Diversity in French cinema (both behind and in front of the camera) has been growing remarkably in the past 30 years. Social stigmas, however, sometimes seem to stagnate or regress. In other words, some social realities haven’t evolved a lot since the 1980s, but who gets to represent them, who watches, how the situations are represented and how people of color are portrayed have fundamentally changed. This is the crucial message—both optimistic and bleak—that I want students to take home.
A sociology course would analyze data and link the economic downturns since the 1980s to racial inequality; a cultural studies approach might compare institutional structures between the US and France and argue pro- or against affirmative action; a film studies method, however, goes further: it examines all those who‘s and why‘s and how‘s of the politics and aesthetics of representation. This is why a film studies approach with focus on form and content is the cornerstone of this course. Other disciplinary angles will still be useful to contextualize the class discussions.
Film and cultural studies compliment each other perfectly in the case of this course. Race and diversity in French cinema is a sensitive topic with contemporary stakes, and students need both approaches to really grasp the urgency, discomfort and poetry of this theme. What is featured in the movies I selected may be offensive to some. Those feelings are legitimate. The question I want students to ask themselves in this course is “Why is this offensive to me?”; “Would someone from a different time react differently?”; “How might the reaction be different for a French audience if we contextualize the movie in its native history and culture?”; “How do I turn my frustration into an intelligent critique that deconstructs the material and attempts to understand what went on in the mind of the director?”.
For these reasons, I want to make sure the classroom is a safe space where opinions can be vocalized respectfully and mindfully. Also for these reasons, I want students to put themselves in the place of a director and experience filming and editing at least once (either for their midterm of final project) while giving them the choice to either fully involve themselves in the theme (through a creative production of their own) or to maintain more distance through essays (either written or visual). I want all of them to be on a level playing field regardless of their video-making skills or cultural background. Through my experiential knowledge of Frenchness and students’ efforts to pursue their own interests, I think that together we can bridge this gap.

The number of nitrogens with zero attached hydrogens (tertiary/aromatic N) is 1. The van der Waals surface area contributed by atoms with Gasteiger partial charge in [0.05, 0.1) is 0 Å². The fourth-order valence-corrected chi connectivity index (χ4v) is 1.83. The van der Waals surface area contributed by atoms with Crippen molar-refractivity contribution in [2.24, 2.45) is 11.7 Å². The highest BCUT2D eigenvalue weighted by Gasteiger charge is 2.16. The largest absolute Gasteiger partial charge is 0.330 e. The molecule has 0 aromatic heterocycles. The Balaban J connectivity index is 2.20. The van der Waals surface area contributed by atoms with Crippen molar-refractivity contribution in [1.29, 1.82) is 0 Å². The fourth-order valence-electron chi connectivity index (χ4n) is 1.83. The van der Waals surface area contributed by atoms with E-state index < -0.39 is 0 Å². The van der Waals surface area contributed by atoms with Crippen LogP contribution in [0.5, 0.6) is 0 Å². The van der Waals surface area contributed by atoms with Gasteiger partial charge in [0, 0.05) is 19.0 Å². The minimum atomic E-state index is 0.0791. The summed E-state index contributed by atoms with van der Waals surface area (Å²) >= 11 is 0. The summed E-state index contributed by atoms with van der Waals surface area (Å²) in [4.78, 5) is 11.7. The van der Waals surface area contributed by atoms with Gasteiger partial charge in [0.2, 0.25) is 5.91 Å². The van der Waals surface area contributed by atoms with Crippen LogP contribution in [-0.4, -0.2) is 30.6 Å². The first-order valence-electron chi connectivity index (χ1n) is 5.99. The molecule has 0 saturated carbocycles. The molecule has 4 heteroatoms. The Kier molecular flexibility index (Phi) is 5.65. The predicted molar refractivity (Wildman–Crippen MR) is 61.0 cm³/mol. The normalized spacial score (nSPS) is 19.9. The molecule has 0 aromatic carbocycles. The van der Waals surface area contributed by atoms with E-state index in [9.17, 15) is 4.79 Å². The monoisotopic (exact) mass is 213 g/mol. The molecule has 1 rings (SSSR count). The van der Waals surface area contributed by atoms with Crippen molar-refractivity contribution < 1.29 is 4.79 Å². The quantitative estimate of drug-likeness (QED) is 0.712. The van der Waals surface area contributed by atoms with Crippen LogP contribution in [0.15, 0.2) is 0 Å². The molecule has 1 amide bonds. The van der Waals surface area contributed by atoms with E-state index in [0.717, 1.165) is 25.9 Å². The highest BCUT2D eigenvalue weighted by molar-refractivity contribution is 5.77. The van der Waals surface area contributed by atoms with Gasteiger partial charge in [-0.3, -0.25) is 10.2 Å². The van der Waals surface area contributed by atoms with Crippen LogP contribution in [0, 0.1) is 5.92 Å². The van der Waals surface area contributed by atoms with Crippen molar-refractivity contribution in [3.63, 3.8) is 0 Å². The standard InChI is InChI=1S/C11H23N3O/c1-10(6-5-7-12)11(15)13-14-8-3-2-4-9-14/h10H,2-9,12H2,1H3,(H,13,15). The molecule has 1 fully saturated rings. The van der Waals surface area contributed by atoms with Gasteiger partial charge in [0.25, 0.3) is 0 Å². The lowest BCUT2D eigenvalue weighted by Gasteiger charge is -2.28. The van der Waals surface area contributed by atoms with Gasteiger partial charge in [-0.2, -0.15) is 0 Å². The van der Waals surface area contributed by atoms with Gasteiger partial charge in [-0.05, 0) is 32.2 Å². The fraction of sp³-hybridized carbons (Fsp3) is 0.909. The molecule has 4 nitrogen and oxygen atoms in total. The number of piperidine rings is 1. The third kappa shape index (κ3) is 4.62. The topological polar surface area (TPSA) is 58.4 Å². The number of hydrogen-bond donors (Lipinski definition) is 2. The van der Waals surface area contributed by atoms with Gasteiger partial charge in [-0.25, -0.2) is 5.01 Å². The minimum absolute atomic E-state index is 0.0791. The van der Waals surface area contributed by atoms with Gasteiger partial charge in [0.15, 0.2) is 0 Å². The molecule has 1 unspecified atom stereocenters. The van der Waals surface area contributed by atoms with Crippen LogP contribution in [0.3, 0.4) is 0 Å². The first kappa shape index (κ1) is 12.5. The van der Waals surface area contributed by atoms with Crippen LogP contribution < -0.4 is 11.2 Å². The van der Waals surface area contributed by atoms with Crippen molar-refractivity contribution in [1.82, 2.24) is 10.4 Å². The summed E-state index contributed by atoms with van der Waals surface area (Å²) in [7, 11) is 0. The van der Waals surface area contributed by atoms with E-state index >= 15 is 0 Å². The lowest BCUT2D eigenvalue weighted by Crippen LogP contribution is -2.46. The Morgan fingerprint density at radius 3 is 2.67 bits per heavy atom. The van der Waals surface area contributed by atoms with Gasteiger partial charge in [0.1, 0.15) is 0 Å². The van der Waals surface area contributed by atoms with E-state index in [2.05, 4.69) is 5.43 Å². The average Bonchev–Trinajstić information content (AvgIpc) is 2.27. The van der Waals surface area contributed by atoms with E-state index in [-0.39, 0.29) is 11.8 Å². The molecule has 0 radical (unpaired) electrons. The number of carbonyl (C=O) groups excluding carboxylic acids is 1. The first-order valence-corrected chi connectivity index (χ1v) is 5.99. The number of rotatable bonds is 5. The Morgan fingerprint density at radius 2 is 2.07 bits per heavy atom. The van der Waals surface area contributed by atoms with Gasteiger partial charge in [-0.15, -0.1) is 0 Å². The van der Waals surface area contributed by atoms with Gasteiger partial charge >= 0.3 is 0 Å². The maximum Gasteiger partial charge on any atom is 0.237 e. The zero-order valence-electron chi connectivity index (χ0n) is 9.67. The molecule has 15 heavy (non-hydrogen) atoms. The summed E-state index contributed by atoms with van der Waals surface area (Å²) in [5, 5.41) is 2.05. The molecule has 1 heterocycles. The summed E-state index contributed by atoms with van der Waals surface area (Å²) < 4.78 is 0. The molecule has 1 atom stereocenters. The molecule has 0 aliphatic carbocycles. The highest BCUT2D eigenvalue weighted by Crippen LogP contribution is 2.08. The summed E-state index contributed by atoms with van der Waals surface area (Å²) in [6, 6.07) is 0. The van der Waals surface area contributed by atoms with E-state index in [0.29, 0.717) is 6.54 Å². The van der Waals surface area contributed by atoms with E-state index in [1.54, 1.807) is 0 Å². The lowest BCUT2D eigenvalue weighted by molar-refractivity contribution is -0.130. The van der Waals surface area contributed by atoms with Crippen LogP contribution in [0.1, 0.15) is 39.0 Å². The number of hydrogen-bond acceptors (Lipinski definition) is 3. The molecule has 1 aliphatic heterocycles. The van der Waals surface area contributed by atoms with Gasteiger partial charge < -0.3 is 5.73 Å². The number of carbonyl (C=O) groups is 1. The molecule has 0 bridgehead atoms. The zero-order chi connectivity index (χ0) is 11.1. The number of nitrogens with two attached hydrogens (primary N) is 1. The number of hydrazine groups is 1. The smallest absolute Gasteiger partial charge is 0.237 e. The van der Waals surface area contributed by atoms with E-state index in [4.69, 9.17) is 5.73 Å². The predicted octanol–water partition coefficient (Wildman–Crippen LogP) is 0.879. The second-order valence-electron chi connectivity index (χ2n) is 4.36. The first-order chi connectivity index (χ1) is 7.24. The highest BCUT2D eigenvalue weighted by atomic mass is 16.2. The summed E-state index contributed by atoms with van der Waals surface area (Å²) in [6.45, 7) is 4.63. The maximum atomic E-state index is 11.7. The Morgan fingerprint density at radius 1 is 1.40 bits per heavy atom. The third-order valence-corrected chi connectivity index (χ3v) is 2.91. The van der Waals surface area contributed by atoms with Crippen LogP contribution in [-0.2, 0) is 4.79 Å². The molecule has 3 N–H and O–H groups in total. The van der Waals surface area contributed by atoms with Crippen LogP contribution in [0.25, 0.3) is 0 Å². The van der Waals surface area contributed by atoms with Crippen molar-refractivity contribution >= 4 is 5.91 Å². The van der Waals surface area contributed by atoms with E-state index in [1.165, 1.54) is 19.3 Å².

- Documented Disability Statement
Any student with a documented disability who requires academic accommodations should contact Services for Students with Disabilities (SSD) at (512) 471-6259 (voice) or 1-866-329-3986 (video phone). Faculty are not required to provide accommodations without an official accommodation letter from SSD.
Please notify me as quickly as possible if the material being presented in class is not accessible (e.g., instructional videos need captioning, course packets are not readable for proper alternative text conversion, etc.).
Please notify me as early in the semester as possible if disability-related accommodations for field trips are required. Advanced notice will permit the arrangement of accommodations on the given day (e.g., transportation, site accessibility, etc.).
- Academic Integrity
University of Texas Honor Code: The core values of The University of Texas at Austin are learning, discovery, freedom, leadership, individual opportunity, and responsibility. Each member of the university is expected to uphold these values through integrity, honesty, trust, fairness, and respect toward peers and community.
Academic dishonesty, such as plagiarism or receiving outside help on assignments, will not be tolerated in this course, and violators will be found and disciplined to the fullest extent of University Regulations. That is to say, any student found committing an act of academic dishonesty will be subject to the University’s regulations for dealing with such cases. I strongly encourage anyone who may have questions about the honesty of a particular action to speak with me before engaging in the questionable behavior.
An act is academically dishonest when it misrepresents one’s involvement in an academic task in any way. For further information, please visit the Student Judicial Services web site: http://deanofstudents.utexas.edu/sjs